History of the Normal School at McDonogh # 35 and Valena C. Jones (1923-1939)

McDonogh # 35  High & Normal School

In order to teach in a New Orleans public school before 1940, one had to obtain a normal school certificate. This generally required two years of teacher training after receiving a high school degree.

Though the term sounds anything but ‘normal’ to modern ears, “normal schools” were once important institutions in communities throughout Europe and the U. S. Normal schools were so-called because they taught “norms” for teacher training and were often attached to primary schools which served as model laboratories for instructing children.

Professor John Wesley Hoffman

Professor John Wesley Hoffman

Lucien Victor Alexis, Sr.

Lucien Victor Alexis, Sr.

The first normal school established in the New Orleans Public School system for people of color opened in September 1923 and was housed at McDonogh # 35 High School on Girod and South Rampart streets. Ever since McDonogh opened in 1917 (six years earlier), Professor John Wesley Hoffman, the principal, had wished for such a school.

Maxwell and Neale (1939)

Ida E. Maxwell & Bruce C. Neale

Under Professor Hoffman’s leadership, the first faculty in 1923 consisted of: Mr. Samuel S. Taylor, Mr. Harbart T. Tatum and Miss Ida Maxwell. Later, Mr. George H. Carpenter, was added to the faculty.

Carpenter and Fobb.jpg #2

George H. Carpenter & Fredrica Fobb

In 1926, upon the death of Mr. Hoffman, Mr. Lucien V. Alexis became principal. At about this same time, Miss Oralee M. Baranco joined the staff followed by Charles B. Rousseve in 1927.

Blanchet and Baranco

Louis A. G. Blanchet & Oralee M. Baranco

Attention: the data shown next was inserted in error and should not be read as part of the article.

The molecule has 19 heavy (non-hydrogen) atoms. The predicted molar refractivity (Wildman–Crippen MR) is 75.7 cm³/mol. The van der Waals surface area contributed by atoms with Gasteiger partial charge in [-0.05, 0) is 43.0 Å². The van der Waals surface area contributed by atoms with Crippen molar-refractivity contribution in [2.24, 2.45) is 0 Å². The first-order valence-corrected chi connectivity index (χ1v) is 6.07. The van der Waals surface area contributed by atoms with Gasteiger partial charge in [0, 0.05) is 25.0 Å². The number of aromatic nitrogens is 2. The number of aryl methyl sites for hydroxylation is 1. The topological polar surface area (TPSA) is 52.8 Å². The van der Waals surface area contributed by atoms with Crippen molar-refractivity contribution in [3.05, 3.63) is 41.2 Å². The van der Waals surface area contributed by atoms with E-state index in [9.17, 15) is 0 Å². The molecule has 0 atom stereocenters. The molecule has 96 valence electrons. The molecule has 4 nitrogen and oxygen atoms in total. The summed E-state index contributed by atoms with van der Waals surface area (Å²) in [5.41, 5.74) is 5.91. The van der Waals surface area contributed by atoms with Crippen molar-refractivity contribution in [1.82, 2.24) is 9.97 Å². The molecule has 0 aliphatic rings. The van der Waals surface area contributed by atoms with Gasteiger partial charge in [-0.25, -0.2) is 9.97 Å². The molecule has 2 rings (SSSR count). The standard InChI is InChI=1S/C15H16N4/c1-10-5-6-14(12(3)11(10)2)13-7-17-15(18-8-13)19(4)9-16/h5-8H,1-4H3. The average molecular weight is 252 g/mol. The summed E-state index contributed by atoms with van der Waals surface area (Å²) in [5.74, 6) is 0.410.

Other teachers were Mrs. Cecelia Thomas, Mr. Bruce C. Neale, Mr. Louis A. G. Blanchet, and Mr. E. Belfield Spriggins.

Spriggins, Belfield E.

E. Belfield Spriggins

Teachers of domestic science, domestic art, and manual training were, respectively, Miss Emma Williams, Miss Frederica Fobb, and Mr. Varice Henry.

Rousseve, Charles B. (1939).jpg #2

Charles B. Rousseve

All of the students who graduated from the high school in June 1923 were invited to enter the newly established McDonogh # 35 Normal School. Fifty- seven students ultimately enrolled, of which there were three men and fifty-four women. After the duration of the normal course, which was usually two years, they graduated in 1925.

Williams and Thomas

Emma M. Williams & Cecilia W. Thomas

By 1926, the admission of students selectively based upon averages was begun. This drastically affected the number of students enrolled. Hence, we find a class of twenty-seven, including one young man. All received appointments to teach in New Orleans public elementary schools. The class of 1927 numbered twenty-five, again, with only one young male in attendance.

Henry, Varice

Varice S. Henry

Before 1930, all of the students were selected exclusively from among graduates of McDonogh # 35 High School. It was decided that the opportunity for teacher training should no longer be withheld from the graduates of other local high schools, thus in 1930, students from Gilbert Academy, St. Mary’s Academy, Xavier Prep, and the Preparatory Department of Straight University were permitted to enter.